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McNaughton v Marsh Tincknell Pty Ltd QCATA 118
McNaughton v Marsh Tincknell Pty Ltd  QCATA 118
Marsh Tincknell Pty Ltd
On the papers
Senior Member Stilgoe OAM
26 July 2016
APPEAL – LEAVE TO APPEAL – MINOR CIVIL DISPUTE – CONTRACTS – GENERAL CONTRACTUAL PRINCIPLES – DISCHARGE BREACH AND DEFENCES TO ACTION FOR BREACH – PERFORMANCE – where general letter of engagement of accountant – where letter of engagement covered ‘business entities’ for which instruction given – where letter of engagement made contracting party personally liable – where invoices rendered for work on behalf of companies – where invoices rendered to contracting party personally – where tribunal held contracting party personally liable – whether grounds for leave to appeal
Queensland Civil and Administrative Tribunal Act 2009 (Qld), s 142
Dearman v Dearman (1908) 7 CLR 549
Fox v Percy (2003) 214 CLR 118
Pickering v McArthur  QCA 294
Chambers v Jobling (1986) 7 NSWLR 1
APPEARANCES and REPRESENTATION (if any):
This matter was heard and determined on the papers pursuant to s 32 of the Queensland Civil and Administrative Tribunal Act 2009 (Qld) (QCAT Act).
REASONS FOR DECISION
- Marsh Tincknell Pty Ltd is a firm of chartered accountants. On 14 August 2006, Stephen and Jennifer McNaughton signed a professional services engagement letter ‘to attend to the accounting and taxation requirements for your business entities and your family’.
- Marsh Tincknell issued invoices. They were not paid. It filed a claim for $11,211.45 for outstanding fees. Part of that claim consisted of fees due to a lender. The tribunal ordered Mr McNaughton pay Marsh Tincknell $9,911.80.
- Mr McNaughton wants to appeal that decision. Because this is an appeal from a decision of the tribunal in its minor civil disputes jurisdiction, leave is necessary. Leave to appeal will usually be granted where there is a reasonable argument that the decision is attended by error, and an appeal is necessary to correct a substantial injustice to the applicant caused by that error.
- Mr McNaughton says the tribunal erred in fact in finding that he contractually bound himself for paying the accounts of two companies, Deesign and Design Pty Ltd and Nova Pty Ltd. He says the tribunal erred in law in finding that he was responsible for the debts of those two companies.
- Mr McNaughton says that, when he signed the engagement letter, he had no intention of establishing a new business. He says that Deesign and Design Pty Ltd was not incorporated until May 2010. He says Marsh Tincknell did not review the letter of engagement or offer a new letter of engagement. He says that he issued the majority of instructions for Deesign and Design Pty Ltd in his capacity as director of the company, not for himself personally. He says that he requested invoices in the company name, which requests were ignored.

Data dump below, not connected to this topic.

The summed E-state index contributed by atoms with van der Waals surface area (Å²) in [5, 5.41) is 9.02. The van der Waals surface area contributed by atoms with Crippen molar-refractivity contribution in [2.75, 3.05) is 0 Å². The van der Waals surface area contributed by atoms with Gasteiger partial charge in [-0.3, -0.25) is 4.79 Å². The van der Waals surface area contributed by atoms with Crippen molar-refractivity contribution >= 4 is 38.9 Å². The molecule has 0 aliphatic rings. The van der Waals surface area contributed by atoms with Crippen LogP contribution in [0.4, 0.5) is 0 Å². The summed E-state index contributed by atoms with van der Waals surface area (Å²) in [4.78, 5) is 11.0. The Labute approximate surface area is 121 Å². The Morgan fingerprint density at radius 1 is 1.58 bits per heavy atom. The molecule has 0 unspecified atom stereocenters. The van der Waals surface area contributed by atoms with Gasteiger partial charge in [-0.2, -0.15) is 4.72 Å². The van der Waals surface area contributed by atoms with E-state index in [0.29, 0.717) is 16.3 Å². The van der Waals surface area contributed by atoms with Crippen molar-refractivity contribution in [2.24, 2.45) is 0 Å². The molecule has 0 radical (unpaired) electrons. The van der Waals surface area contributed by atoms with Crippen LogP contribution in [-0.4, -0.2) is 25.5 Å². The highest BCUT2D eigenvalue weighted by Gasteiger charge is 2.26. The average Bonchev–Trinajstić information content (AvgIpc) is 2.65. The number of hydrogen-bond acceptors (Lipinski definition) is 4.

- The tribunal examined the engagement letter in detail. It took note of this paragraph:
If you do not forward your signed copy of the engagement letter or contact us with changes to the engagement yet continue to provide us with information and instructions regarding your financial affairs, the terms and information provided in this letter will bind us both.
- The tribunal also noted this paragraph of the engagement letter:
This engagement letter sets out the conditions of engagement between ourselves and yourself personally. Some of your affairs may relate to a business that is operated by one or more other entity; however the issuing of fees and the carrying out of the work is undertaken on your behalf personally. It is appropriate for accounts to be paid by an associated business entity, however responsibility for unpaid accounts will be addressed to yourself personally.
- The tribunal accepted the view of Marsh Tincknell’s Mr Corless, that the letter covered the situation where accountants often have extended relationships with clients covering many years and different entities. I agree with that view of the engagement letter. Mr McNaughton has not made any submissions that would persuade me to a contrary view.
- The tribunal also considered Mr McNaughton’s submission that Deesign and Design Pty Ltd invoices were paid by the company, not Mr McNaughton personally. The tribunal found that the invoices were rendered to Mr McNaughton personally and, at no time, did Marsh Tincknell resile from the position in its letter of engagement; that Mr McNaughton would always be personally liable for the invoices. Again, Mr McNaughton has not made any submissions that would persuade me to a contrary view. Again, I agree with the tribunal’s conclusions.
- The tribunal did not err in fact. The tribunal did not err in law. There is no reasonably arguable case that the tribunal was in error. Leave to appeal should be refused.
 QCAT Act, s 142(3)(a)(i).
 Pickering v McArthur  QCA 294 at .
 Dearman v Dearman (1908) 7 CLR 549 at 561; Fox v Percy (2003) 214 CLR 118 at 125-126.
 Chambers v Jobling (1986) 7 NSWLR 1 at 10.
 Transcript 18 December 2915, page 1-3, line 40 to page 1-4, line 4.
 Transcript page 1-4, lines 26-32.
- Published Case Name:
Stephen McNaughton v Marsh Tincknell Pty Ltd
- Shortened Case Name:
McNaughton v Marsh Tincknell Pty Ltd
 QCATA 118
Senior Member Stilgoe
26 Jul 2016